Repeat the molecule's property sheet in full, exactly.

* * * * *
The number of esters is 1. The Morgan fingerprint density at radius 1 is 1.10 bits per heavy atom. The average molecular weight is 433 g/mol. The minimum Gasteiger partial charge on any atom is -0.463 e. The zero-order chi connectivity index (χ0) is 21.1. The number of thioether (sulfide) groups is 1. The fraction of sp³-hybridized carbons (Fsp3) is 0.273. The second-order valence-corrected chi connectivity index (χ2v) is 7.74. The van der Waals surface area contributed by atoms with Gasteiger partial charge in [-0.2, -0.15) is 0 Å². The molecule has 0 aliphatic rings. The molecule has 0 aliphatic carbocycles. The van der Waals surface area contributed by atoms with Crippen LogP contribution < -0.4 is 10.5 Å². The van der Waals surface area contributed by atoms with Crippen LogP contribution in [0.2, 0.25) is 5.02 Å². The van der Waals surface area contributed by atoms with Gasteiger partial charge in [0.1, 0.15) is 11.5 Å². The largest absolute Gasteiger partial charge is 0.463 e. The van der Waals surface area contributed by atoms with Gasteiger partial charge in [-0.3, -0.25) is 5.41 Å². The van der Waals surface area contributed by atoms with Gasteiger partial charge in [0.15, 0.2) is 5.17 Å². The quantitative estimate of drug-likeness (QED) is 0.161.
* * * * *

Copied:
The number of esters is 1. The Morgan fingerprint density at radius 1 is 1.10 bits per heavy atom. The average molecular weight is 433 g/mol. The minimum Gasteiger partial charge on any atom is -0.463 e. The zero-order chi connectivity index (χ0) is 21.1. The number of thioether (sulfide) groups is 1. The fraction of sp³-hybridized carbons (Fsp3) is 0.273. The second-order valence-corrected chi connectivity index (χ2v) is 7.74. The van der Waals surface area contributed by atoms with Gasteiger partial charge in [-0.2, -0.15) is 0 Å². The molecule has 0 aliphatic rings. The molecule has 0 aliphatic carbocycles. The van der Waals surface area contributed by atoms with Crippen LogP contribution < -0.4 is 10.5 Å². The van der Waals surface area contributed by atoms with Crippen LogP contribution in [0.2, 0.25) is 5.02 Å². The van der Waals surface area contributed by atoms with Gasteiger partial charge in [0.1, 0.15) is 11.5 Å². The largest absolute Gasteiger partial charge is 0.463 e. The van der Waals surface area contributed by atoms with Gasteiger partial charge in [-0.3, -0.25) is 5.41 Å². The van der Waals surface area contributed by atoms with Gasteiger partial charge in [0.15, 0.2) is 5.17 Å². The quantitative estimate of drug-likeness (QED) is 0.161.